23...Nf6 24.Nxf6

White prefers to hold onto his powerful Bishop, but he could have considered exchanging it, as after 24.Bxf6!? gxf6 25.g3!? Black's Queen will be nudged away from protecting the pawn at f6, e.g. 25...Qh5 26.Qc4 and the pawn will fall.

24...gxf6 25.Qf3 Bh5

Suddenly Black seems to be in charge.


White had the alternative 26.Bxf6!? Bxf3 27.Bxh4 Bxd5 28.b4 Bd6 29.Rbd1 c6, but his "Jerome pawns" appear stalled.

26...Bd6 27.g3 Qg4

The clock seems to be affecting moves at this point.

28.Bxf6 Qe2 

Missing the fact that after the exchange of Queens and then the "exhange" of Rooks, he would drop a piece, i.e. 29.Qxe2 Bxe2 30.Bxh8 Bxf1 31.Rxf1


Yikes! Tick, tick, tick... Black now has 29...Qe4+ 30.Kg1 Bc5+ winning White's Queen.


Seeing ghosts.

Now Black drops a piece, and the "Jerome pawns" advance menacingly.

30.Rxf3 Rg8 31. Bh4 Qe4 32. Rbf1 Qxd5 33. e7 Re8 34. f6 Bxe7 35.fxe7 Kb7 

Cruel, cruel clock.

36.Kg1 Qc5+ 37.Qxc5 bxc5 38.Rf8 Kb6 39.Rxe8 Rxe8 40.Rf8 Rxe7 41.Bxe7 

Here Black forfeited on time.

Wednesday, January 3, 2018

Jerome Gambit: Two English Amateurs

The following game ("between two English amateurs") is from the "OVER THE CHESS BOARD" column titled "A VARIATION OF THE JEROME GAMBIT", conducted by R. M. Baird, in the Evening Star of May 11, 1901.

It is amusing that the columnist cannot recommend the opening, grows impatient when White misses a forcing line - and has nothing to say when White wins.

I have added diagrams, changed the notation from descriptive to algebraic, and provided a few notes in blue. - Rick

1.e4 e5 2.Nf3 Nc6 3.Bc4 Bc5 4.d4 exd4 5.Bxf7+

It is interesting to meet with these variations from the ordinary dull methods.  But this line of play cannot be recommended.


[Reaching the Jerome Gambit variation: 1.e4 e5 2.Nf3 Nc6 3.Bc4 Bc5 4.Bxf7+ Kxf7 5.d4 exd5]

6.Ng5+ Ke8 7.Qf3 Qe7

If now 7...Qf6 all of White's attack (?) vanishes. Black might even play 7...Ne5 at once.

8.O-O Ne5 9.Qb3 h6 10.Nh7 

[Strange. Perhaps expecting 10...Rxh7? 11.Qxg8+ Qf8 12.Qxh7, winning. Black does not fall for the "trap".

10...g6 11.f4 d3+ 12.Kh1 Ng4 13.f5 Qxh7 

14.fxg6 Qxg6 15.Nc3 Qh5 16.Bf4 Nf2+ 

17.Rxf2 Bxf2 18.Rf1 Bd4 19.Nd5 Bb6 

20.Bxc7 d6

[Amazing. Ahead by a Bishop and a Rook, Black finds a move that gives himself a lost game.]

21.Bxd6 Qg6


Much easier and simpler was 22.Qb5+ and mate in two moves.

22...Kd7 23.e5 Ne7 24.Qb5+ Nc6 25.Nf6+ Ke6 26.Qd5+ Kf5 27.e6+ Black resigned 

Monday, January 1, 2018

Jerome Gambit: Taken From A Private Collection

The following "Chess" column appeared in the Albany Sunday Express of August 4, 1889 (page 3), presenting Game No. 19, a Jerome Gambit that had been "Taken from a private collection." 

Diagrams have been added, and notation has been changed from descriptive to algebraic. It has to be noted that the columnist has a good idea of how to play the Jerome Gambit, and Black, in the game, shows a decent understanding (e.g. castling-by-hand, returning the sacrificed piece for a couple of pawns) as well. It would be interesting to learn who played White, and who was maintaining a "private collection" of games. - Rick.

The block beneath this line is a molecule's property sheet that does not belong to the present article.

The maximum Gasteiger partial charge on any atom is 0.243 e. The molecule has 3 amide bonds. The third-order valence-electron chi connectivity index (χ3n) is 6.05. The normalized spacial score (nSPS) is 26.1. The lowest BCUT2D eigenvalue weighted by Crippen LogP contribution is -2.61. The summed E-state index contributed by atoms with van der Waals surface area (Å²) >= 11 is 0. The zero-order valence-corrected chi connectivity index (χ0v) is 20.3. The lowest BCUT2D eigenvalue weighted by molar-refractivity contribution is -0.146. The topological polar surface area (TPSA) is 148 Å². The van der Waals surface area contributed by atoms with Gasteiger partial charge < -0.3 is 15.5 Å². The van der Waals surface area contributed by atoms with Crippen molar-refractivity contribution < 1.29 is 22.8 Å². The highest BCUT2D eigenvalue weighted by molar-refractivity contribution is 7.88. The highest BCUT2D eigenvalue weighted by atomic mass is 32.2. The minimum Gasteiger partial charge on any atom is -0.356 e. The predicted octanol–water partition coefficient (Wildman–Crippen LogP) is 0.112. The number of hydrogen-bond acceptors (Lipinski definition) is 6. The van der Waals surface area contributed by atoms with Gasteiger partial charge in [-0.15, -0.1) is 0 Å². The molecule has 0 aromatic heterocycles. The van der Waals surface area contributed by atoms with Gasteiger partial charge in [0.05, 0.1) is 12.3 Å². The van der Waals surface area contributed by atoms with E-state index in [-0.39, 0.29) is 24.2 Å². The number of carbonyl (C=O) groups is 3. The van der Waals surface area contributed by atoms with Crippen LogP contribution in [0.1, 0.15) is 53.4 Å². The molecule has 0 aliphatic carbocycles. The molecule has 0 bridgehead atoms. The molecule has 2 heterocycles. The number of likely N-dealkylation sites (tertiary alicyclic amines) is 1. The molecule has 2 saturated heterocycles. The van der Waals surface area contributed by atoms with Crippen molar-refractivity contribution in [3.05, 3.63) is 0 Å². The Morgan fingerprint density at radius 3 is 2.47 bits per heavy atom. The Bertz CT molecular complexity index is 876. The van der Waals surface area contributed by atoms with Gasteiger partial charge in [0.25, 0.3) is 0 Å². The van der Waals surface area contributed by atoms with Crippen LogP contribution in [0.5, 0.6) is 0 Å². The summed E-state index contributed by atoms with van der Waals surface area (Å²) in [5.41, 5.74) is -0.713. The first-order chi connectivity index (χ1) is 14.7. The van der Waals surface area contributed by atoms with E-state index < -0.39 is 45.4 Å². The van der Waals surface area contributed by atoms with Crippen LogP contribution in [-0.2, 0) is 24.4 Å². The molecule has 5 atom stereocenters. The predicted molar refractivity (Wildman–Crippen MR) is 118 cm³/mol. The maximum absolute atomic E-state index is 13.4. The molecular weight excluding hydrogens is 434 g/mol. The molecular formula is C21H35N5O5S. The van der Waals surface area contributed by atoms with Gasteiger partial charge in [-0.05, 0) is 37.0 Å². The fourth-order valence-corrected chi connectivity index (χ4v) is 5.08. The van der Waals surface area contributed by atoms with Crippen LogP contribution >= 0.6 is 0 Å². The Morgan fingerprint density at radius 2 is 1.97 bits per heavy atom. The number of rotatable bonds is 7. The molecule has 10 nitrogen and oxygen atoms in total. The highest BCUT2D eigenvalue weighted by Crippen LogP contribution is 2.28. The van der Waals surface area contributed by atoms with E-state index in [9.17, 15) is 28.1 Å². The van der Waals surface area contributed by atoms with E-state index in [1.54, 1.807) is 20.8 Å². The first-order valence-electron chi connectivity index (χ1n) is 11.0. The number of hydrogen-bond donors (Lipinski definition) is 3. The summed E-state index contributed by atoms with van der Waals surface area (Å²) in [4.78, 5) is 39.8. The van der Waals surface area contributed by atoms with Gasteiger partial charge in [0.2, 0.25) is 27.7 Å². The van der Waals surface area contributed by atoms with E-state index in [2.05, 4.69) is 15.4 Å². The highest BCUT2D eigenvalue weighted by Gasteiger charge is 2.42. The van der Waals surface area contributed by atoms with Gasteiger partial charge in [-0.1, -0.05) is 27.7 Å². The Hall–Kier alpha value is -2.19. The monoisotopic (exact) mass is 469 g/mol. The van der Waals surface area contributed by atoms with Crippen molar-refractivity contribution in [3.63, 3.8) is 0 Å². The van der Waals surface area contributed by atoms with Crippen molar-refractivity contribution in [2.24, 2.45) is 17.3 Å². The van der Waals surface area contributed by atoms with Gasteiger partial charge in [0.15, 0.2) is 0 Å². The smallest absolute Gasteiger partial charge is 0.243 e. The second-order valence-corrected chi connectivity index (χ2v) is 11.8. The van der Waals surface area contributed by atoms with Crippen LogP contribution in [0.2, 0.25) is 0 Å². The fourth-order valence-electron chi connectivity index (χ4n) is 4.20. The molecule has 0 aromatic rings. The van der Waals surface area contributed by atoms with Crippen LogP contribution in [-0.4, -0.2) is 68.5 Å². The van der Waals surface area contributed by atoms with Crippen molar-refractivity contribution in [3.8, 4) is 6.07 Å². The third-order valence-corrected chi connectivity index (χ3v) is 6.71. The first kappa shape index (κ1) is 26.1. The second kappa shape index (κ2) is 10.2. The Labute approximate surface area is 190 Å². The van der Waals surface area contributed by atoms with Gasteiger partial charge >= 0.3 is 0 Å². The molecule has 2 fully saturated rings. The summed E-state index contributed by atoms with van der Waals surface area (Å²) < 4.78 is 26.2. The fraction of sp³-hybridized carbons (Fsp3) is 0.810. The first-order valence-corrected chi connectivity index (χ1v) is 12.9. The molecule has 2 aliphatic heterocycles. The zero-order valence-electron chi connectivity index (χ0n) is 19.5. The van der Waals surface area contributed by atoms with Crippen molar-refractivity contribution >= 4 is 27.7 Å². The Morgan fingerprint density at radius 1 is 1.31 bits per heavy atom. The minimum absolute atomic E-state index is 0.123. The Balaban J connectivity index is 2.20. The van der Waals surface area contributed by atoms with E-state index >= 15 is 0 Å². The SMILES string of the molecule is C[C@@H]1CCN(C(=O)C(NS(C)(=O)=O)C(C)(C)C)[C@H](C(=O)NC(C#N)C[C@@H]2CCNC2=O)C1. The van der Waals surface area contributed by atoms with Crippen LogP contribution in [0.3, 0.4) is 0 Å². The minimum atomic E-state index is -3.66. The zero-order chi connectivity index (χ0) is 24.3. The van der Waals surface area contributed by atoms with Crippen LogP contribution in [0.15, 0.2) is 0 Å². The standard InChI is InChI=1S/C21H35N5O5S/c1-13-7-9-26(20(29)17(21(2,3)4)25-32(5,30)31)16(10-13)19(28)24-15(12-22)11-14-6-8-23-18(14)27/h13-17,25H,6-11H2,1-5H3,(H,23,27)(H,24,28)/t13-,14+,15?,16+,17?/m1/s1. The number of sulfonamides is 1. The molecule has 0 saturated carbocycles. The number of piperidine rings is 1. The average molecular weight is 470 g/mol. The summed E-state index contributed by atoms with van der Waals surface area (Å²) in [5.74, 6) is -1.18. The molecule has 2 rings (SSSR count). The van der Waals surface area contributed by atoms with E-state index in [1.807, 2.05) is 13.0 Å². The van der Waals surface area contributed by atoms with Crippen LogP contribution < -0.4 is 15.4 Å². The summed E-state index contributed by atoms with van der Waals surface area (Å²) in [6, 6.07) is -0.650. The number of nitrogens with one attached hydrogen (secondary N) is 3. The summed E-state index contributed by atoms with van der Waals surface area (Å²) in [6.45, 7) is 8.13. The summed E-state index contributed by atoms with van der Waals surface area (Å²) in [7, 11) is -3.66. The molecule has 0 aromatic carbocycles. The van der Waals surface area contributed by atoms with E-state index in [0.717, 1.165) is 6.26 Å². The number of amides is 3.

1.e4 e5 2.Nf3 Nc6 3.Bc4 Bc5 4.Bxf7+ Kxf7 5.Nxe5+

The Jerome Gambit.Theoretically white should lose as it is an unsound sacrifice, but the defense requires care. Against a slightly weaker player it is usually successful and forms a pleasing variation.

5...Nxe5 6.d4

We like this method of conducting the attack better than 6.Qh5+ Ke6 7.Qf5+ Kd6 8.f4 Qf6 etc. as the latter seems to drive the K towards a place of refuge and to develop black as fast as white. We think white has the correct idea of the force of the gambit, viz.: to castle QR and push the king's flank pawns on black's exposed position.

6...Bxd4 7.Qxd4 d6 8.Nc3 Nf6 9.Bg5 Be6 10.O-O-O 

10...h6 11.Bh4

Better than 11.Bxf6 Qxf6 and if 11...g5 12.Bg3 Nc6 13.Qe3 Qd7 14.f4 with a strong attack.

11...Rf8 12.f4 Nc6 13.Qe3 Kg8 14.h3 

If 14.e5 Ng4 15.Qg3 Qe8 16.h3 Ngxe5 17.fxe5 Nxe5 with a good position and a P ahead.

14...Qd7 15.g4 Nxg4

This seems to be best, as it leaves black a P ahead and breaks white's pawns, the advance of which it would be difficult to stop.
Black has the best game. 

16.hxg4 Bxg4 17.Rdg1 a6? 

18.Nd5 a5 19.Qc3 b5 

19...Qe6 is better; in his desire for counter attack black has neglected to propose for white's bold plan.

20.Nf6+ Rxf6 

[Unfortunately, at this point in the newspaper there appear to be typos in the columnist's assessment, making some of his comments difficult to read and understand. He does show a preference for the move in the game, noting "If 20...gxf6 21.Bxf6 Rxf6 (else mate or loss of Q) 22.Qxf6 Qg7 23.Qxg7+ Kxg7 24.Rxg4+ winning B and a superior game." This assessment misses, after 20... gxf6 21.Bxf6, the defensive idea 21...b4!?, forcing a separation between the White Queen and her Bishop. The best response seems to be 22.Qc4+ d5 23.Qxd5+ Qxd5 24.Rxg4+ Kf7 25.exd5 Kxf6 26.dxc6 Rh8 when White is a pawn up in a Rooks and pawns endgame, but Black has neither lost his Queen nor been checkmated. - Rick]

21.Bxf6 gxf6 22.Rxh6 Rf8

No other move is satisfactory.

23.Qh3 Kf7

As good as any move white's combination is a gem.

If 23...f5 24.exf5 and a win is easily forced. 

24.Rxg4 Ke8 25.Rh7 Qe6 

26.Qh5+ Kd8 

If 26...Rf7 27.Rh8+ Ke7 28.Rgg8 

27. Rgg7 Qc4 28.Rd7+ Kc8 29.Rxc7+ Kb8

[It is not possible to see the remaining moves, due to incomplete scanning of the newspaper page, but clearly White has a winning attack, e.g. 30.Rb7+ Ka8 31.Qxb5 Qxb5 32.Rxb5 with the advantage of the exchange and two pawns. Even stronger would be 30.b3!? attempting to nudge the Black Queen away from her defense of the b-pawn and practically forcing 30...Qc5 31.Qxc5 dxc5 32.Rxc6 when White is up a Rook and a pawn.   - Rick]